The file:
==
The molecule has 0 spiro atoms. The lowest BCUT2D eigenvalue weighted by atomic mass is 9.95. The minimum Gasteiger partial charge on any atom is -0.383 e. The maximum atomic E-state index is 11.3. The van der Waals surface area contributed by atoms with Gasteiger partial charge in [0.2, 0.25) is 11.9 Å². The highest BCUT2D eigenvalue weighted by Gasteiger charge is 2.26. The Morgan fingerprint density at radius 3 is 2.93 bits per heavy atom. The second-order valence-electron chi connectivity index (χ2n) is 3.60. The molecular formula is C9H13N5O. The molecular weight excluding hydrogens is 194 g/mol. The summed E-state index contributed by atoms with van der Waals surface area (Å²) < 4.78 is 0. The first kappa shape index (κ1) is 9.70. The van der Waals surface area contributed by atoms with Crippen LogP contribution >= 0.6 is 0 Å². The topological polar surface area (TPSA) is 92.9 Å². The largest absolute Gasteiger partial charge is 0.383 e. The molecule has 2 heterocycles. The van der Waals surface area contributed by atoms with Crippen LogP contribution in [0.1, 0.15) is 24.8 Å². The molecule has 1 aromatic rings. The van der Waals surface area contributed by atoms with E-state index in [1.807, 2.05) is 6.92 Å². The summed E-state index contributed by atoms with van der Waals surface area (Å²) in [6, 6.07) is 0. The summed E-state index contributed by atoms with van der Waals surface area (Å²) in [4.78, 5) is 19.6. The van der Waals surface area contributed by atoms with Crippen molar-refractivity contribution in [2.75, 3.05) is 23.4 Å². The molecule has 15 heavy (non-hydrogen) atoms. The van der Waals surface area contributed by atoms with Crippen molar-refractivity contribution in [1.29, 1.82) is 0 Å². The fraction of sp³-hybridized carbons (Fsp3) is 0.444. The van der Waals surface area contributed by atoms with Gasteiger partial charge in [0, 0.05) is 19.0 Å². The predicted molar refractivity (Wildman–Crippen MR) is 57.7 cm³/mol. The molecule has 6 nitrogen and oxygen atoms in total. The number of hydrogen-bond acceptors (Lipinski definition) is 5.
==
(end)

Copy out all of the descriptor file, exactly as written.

The molecule has 0 spiro atoms. The lowest BCUT2D eigenvalue weighted by atomic mass is 9.95. The minimum Gasteiger partial charge on any atom is -0.383 e. The maximum atomic E-state index is 11.3. The van der Waals surface area contributed by atoms with Gasteiger partial charge in [0.2, 0.25) is 11.9 Å². The highest BCUT2D eigenvalue weighted by Gasteiger charge is 2.26. The Morgan fingerprint density at radius 3 is 2.93 bits per heavy atom. The second-order valence-electron chi connectivity index (χ2n) is 3.60. The molecular formula is C9H13N5O. The molecular weight excluding hydrogens is 194 g/mol. The summed E-state index contributed by atoms with van der Waals surface area (Å²) < 4.78 is 0. The first kappa shape index (κ1) is 9.70. The van der Waals surface area contributed by atoms with Crippen LogP contribution >= 0.6 is 0 Å². The topological polar surface area (TPSA) is 92.9 Å². The largest absolute Gasteiger partial charge is 0.383 e. The molecule has 2 heterocycles. The van der Waals surface area contributed by atoms with Crippen LogP contribution in [0.1, 0.15) is 24.8 Å². The molecule has 1 aromatic rings. The van der Waals surface area contributed by atoms with E-state index in [1.807, 2.05) is 6.92 Å². The summed E-state index contributed by atoms with van der Waals surface area (Å²) in [6, 6.07) is 0. The summed E-state index contributed by atoms with van der Waals surface area (Å²) in [4.78, 5) is 19.6. The van der Waals surface area contributed by atoms with Crippen molar-refractivity contribution in [2.75, 3.05) is 23.4 Å². The molecule has 15 heavy (non-hydrogen) atoms. The van der Waals surface area contributed by atoms with Crippen molar-refractivity contribution in [1.29, 1.82) is 0 Å². The fraction of sp³-hybridized carbons (Fsp3) is 0.444. The van der Waals surface area contributed by atoms with Gasteiger partial charge in [0, 0.05) is 19.0 Å². The predicted molar refractivity (Wildman–Crippen MR) is 57.7 cm³/mol. The molecule has 6 nitrogen and oxygen atoms in total. The number of hydrogen-bond acceptors (Lipinski definition) is 5.